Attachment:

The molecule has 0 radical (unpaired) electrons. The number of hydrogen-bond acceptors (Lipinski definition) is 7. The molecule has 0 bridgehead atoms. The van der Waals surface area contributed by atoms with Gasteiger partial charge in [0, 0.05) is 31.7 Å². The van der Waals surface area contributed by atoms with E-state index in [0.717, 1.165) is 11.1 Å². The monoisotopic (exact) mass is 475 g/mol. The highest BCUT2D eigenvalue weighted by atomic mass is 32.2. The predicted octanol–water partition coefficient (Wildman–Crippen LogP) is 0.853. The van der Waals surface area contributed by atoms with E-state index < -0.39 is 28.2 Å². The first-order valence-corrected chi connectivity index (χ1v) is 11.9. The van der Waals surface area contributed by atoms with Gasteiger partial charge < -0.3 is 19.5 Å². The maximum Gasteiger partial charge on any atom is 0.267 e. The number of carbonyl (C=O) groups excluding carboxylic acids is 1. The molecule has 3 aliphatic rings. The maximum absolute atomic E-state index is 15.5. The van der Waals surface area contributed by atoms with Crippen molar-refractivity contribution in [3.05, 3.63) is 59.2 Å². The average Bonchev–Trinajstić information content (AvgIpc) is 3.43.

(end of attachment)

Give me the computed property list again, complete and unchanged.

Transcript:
The molecule has 0 radical (unpaired) electrons. The number of hydrogen-bond acceptors (Lipinski definition) is 7. The molecule has 0 bridgehead atoms. The van der Waals surface area contributed by atoms with Gasteiger partial charge in [0, 0.05) is 31.7 Å². The van der Waals surface area contributed by atoms with E-state index in [0.717, 1.165) is 11.1 Å². The monoisotopic (exact) mass is 475 g/mol. The highest BCUT2D eigenvalue weighted by atomic mass is 32.2. The predicted octanol–water partition coefficient (Wildman–Crippen LogP) is 0.853. The van der Waals surface area contributed by atoms with E-state index < -0.39 is 28.2 Å². The first-order valence-corrected chi connectivity index (χ1v) is 11.9. The van der Waals surface area contributed by atoms with Gasteiger partial charge < -0.3 is 19.5 Å². The maximum Gasteiger partial charge on any atom is 0.267 e. The number of carbonyl (C=O) groups excluding carboxylic acids is 1. The molecule has 3 aliphatic rings. The maximum absolute atomic E-state index is 15.5. The van der Waals surface area contributed by atoms with Crippen molar-refractivity contribution in [3.05, 3.63) is 59.2 Å². The average Bonchev–Trinajstić information content (AvgIpc) is 3.43.